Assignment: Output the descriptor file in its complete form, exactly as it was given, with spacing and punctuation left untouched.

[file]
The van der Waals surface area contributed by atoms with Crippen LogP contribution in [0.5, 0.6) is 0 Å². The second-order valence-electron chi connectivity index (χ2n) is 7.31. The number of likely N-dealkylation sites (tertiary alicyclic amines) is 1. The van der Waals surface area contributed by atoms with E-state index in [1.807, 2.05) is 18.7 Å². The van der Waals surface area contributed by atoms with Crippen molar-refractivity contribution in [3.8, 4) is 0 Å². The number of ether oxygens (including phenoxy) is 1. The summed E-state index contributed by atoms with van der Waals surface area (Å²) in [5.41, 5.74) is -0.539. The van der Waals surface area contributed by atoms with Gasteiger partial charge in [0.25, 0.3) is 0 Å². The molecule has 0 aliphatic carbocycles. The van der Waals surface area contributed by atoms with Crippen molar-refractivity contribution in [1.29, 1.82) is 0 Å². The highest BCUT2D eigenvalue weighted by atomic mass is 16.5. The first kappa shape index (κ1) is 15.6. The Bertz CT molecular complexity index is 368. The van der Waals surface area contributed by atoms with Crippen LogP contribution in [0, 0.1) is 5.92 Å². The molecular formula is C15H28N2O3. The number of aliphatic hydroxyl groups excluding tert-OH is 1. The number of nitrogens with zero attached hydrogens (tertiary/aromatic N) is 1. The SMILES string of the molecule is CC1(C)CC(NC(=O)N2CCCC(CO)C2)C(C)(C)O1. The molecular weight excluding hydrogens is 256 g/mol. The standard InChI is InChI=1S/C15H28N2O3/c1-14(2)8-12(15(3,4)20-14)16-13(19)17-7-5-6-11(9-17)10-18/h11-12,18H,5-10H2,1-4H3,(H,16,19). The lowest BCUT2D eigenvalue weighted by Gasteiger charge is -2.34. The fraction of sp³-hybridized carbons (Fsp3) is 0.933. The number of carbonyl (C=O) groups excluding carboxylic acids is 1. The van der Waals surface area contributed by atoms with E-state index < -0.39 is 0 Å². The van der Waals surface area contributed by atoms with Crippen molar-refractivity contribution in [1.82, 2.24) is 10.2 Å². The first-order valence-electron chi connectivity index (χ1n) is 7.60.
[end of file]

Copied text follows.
The van der Waals surface area contributed by atoms with Crippen LogP contribution in [0.5, 0.6) is 0 Å². The second-order valence-electron chi connectivity index (χ2n) is 7.31. The number of likely N-dealkylation sites (tertiary alicyclic amines) is 1. The van der Waals surface area contributed by atoms with E-state index in [1.807, 2.05) is 18.7 Å². The van der Waals surface area contributed by atoms with Crippen molar-refractivity contribution in [3.8, 4) is 0 Å². The number of ether oxygens (including phenoxy) is 1. The summed E-state index contributed by atoms with van der Waals surface area (Å²) in [5.41, 5.74) is -0.539. The van der Waals surface area contributed by atoms with Gasteiger partial charge in [0.25, 0.3) is 0 Å². The molecule has 0 aliphatic carbocycles. The van der Waals surface area contributed by atoms with Crippen molar-refractivity contribution in [1.29, 1.82) is 0 Å². The highest BCUT2D eigenvalue weighted by atomic mass is 16.5. The first kappa shape index (κ1) is 15.6. The Bertz CT molecular complexity index is 368. The van der Waals surface area contributed by atoms with Crippen LogP contribution in [0, 0.1) is 5.92 Å². The molecular formula is C15H28N2O3. The number of aliphatic hydroxyl groups excluding tert-OH is 1. The number of nitrogens with zero attached hydrogens (tertiary/aromatic N) is 1. The SMILES string of the molecule is CC1(C)CC(NC(=O)N2CCCC(CO)C2)C(C)(C)O1. The molecular weight excluding hydrogens is 256 g/mol. The standard InChI is InChI=1S/C15H28N2O3/c1-14(2)8-12(15(3,4)20-14)16-13(19)17-7-5-6-11(9-17)10-18/h11-12,18H,5-10H2,1-4H3,(H,16,19). The lowest BCUT2D eigenvalue weighted by Gasteiger charge is -2.34. The fraction of sp³-hybridized carbons (Fsp3) is 0.933. The number of carbonyl (C=O) groups excluding carboxylic acids is 1. The van der Waals surface area contributed by atoms with E-state index < -0.39 is 0 Å². The van der Waals surface area contributed by atoms with Crippen molar-refractivity contribution in [1.82, 2.24) is 10.2 Å². The first-order valence-electron chi connectivity index (χ1n) is 7.60.